Laryngitis is inflammation (swelling) of your voice box (the larynx). It's usually caused by an infection or damage to the larynx. In most cases, it gets better without treatment in about one to two weeks. See your GP if your symptoms are severe or haven't improved after two weeks.
Symptoms of laryngitis
Symptoms of laryngitis can begin suddenly. They usually get worse over a period of two to three days.
Symptoms of laryngitis include:
- difficulty speaking
- sore throat
- mild fever
- irritating cough
- a constant need to clear your throat
The hoarse voice and difficulty speaking usually get worse each day you're ill. This may last for up to a week after the other symptoms have gone.
A pharmacist can help with laryngitis
Speak to a pharmacist about your sore throat. They can give advice and suggest treatments, including:
- paracetamol or ibuprofen
- cough syrup to help with your cough
- solutions to gargle or lozenges for the pain
When to seek medical help
Laryngitis often gets better quickly without treatment. You normally only need to see your GP if the symptoms are particularly severe or they last longer than two weeks.
You should seek immediate medical help if you or your child experience difficulty breathing. If your child is having severe difficulty breathing dial 999 for an ambulance. If it seems less severe contact your GP or GP out of hours services.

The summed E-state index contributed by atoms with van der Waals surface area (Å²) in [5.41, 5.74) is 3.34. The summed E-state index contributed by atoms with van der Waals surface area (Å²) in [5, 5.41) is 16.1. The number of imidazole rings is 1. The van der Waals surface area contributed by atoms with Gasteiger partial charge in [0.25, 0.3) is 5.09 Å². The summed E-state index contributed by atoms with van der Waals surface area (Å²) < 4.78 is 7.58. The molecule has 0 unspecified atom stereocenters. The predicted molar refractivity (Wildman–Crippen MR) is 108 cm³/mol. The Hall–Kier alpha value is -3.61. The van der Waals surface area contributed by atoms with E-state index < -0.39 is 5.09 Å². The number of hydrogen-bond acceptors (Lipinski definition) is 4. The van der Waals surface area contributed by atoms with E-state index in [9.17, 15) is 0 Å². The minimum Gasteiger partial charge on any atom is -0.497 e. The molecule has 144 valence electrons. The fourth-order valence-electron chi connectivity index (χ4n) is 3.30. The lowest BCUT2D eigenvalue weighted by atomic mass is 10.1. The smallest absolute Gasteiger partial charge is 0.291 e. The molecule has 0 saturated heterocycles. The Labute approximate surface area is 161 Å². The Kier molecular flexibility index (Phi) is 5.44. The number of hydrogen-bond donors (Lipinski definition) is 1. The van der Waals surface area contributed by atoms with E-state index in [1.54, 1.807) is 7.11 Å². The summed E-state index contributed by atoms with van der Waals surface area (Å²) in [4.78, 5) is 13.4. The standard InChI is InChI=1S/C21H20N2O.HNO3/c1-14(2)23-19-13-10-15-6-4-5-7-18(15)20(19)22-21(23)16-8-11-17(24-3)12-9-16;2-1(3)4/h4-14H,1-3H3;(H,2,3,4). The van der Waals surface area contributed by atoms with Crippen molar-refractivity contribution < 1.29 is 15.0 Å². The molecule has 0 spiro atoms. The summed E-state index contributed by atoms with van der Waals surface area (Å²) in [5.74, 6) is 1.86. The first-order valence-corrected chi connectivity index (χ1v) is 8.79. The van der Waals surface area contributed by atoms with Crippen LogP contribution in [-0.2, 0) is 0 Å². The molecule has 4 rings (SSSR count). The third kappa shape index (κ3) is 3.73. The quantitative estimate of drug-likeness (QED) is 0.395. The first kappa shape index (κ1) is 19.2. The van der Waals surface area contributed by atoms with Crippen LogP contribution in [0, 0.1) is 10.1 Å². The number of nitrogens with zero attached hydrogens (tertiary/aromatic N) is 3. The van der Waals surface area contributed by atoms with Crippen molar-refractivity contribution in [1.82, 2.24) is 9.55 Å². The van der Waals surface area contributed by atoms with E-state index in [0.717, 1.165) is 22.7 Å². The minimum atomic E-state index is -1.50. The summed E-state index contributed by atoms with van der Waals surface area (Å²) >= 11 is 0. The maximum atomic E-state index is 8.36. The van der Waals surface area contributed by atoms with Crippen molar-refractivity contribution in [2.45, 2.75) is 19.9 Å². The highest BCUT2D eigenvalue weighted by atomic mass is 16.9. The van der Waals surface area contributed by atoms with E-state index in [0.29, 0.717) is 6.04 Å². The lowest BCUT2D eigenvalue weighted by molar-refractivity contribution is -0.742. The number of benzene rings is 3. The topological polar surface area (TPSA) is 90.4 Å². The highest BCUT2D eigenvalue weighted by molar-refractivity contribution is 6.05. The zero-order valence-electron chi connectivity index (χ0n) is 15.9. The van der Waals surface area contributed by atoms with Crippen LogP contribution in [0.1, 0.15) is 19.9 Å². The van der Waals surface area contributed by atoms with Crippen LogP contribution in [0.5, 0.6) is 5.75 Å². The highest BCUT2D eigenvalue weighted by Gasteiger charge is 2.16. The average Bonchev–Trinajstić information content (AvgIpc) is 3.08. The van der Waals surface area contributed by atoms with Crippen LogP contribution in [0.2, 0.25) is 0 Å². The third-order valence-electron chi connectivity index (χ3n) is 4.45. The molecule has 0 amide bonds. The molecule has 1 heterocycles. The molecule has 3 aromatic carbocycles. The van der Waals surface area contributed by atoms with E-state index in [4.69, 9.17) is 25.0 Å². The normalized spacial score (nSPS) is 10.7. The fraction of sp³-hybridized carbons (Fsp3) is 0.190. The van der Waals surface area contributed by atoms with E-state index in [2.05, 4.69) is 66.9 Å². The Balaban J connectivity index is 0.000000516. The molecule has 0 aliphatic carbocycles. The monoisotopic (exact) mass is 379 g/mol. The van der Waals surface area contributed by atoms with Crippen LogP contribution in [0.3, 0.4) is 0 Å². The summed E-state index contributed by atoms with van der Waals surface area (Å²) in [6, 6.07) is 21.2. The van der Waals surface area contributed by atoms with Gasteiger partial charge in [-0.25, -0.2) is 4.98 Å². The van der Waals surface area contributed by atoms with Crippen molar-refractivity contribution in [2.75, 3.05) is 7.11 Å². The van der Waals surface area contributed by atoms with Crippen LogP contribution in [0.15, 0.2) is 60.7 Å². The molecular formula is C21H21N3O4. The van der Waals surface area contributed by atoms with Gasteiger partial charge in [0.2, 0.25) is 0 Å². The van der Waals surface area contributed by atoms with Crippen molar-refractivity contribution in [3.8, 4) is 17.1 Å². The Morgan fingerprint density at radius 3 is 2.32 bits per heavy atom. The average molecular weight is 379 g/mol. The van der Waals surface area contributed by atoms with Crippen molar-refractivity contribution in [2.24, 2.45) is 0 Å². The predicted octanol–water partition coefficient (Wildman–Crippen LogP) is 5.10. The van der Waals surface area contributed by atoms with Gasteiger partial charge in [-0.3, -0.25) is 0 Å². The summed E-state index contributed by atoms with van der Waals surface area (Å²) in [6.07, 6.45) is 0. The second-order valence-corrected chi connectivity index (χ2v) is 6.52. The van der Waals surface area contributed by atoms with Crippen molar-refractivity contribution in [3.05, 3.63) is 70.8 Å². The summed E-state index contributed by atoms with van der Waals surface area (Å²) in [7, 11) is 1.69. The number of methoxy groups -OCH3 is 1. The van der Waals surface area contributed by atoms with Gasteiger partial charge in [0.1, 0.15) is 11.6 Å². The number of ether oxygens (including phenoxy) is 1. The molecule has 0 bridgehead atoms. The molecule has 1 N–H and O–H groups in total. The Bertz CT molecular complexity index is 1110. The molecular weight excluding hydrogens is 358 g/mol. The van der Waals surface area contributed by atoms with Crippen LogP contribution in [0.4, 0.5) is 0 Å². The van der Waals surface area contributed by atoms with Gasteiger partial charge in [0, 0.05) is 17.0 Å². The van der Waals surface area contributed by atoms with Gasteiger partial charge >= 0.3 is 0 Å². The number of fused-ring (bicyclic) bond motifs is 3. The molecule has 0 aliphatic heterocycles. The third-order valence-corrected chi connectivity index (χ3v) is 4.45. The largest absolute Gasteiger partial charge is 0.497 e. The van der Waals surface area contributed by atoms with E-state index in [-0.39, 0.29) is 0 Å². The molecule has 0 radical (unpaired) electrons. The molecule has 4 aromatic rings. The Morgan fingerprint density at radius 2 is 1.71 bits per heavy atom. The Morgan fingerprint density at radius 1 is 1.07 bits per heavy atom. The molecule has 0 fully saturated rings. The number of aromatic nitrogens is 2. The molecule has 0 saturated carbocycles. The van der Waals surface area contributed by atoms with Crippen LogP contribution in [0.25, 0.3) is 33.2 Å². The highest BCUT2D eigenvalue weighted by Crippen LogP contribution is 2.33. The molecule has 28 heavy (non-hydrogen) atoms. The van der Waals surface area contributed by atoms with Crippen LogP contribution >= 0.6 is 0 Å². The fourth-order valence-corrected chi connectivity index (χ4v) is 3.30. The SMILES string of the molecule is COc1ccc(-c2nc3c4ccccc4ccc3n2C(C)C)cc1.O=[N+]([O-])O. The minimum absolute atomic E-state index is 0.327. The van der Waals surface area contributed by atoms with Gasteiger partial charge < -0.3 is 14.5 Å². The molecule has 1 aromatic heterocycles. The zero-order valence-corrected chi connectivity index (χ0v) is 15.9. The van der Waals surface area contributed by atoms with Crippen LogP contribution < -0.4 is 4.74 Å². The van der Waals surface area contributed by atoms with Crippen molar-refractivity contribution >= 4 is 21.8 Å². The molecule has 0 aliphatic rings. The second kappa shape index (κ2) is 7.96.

If you see your GP, they'll discuss the possible causes with you. They may refer you or your child for tests or to a specialist in hospital.
Why it happens
In these cases, most of the symptoms usually pass within one to two weeks.
How laryngitis is treated
Most cases of laryngitis get better without treatment within one to two weeks.
To help your vocal cords heal, it's important:
- not to smoke to avoid smoky environments
- drink plenty of fluids (particularly water)
- to try to rest your voice as much as possible
Reducing your risk of developing laryngitis
You can help reduce your risk of developing the condition by:
- making sure you have the annual flu vaccine (if recommended by your GP)
- practising good personal hygiene – such as washing your hands before and after eating and after using the toilet
- avoiding close contact with people who have respiratory infections, such as a cold or flu – particularly if you're prone to laryngitis
- avoiding irritants, such as smoke or dust – particularly if you have a cold or other respiratory tract infection
- not smoking
- not drinking more than the recommended limits of alcohol
- not regularly clearing your throat – as this can irritate the larynx (try swallowing instead)
- raising your head with pillows when you're sleeping – to protect your larynx from any acid reflux from your stomach during sleep
- not shouting or singing loudly or for long periods of time – it's important for people who regularly use their voice excessively to receive proper training so they don't damage their larynx
More useful links
The information on this page has been adapted from original content from the NHS website.
For further information see terms and conditions.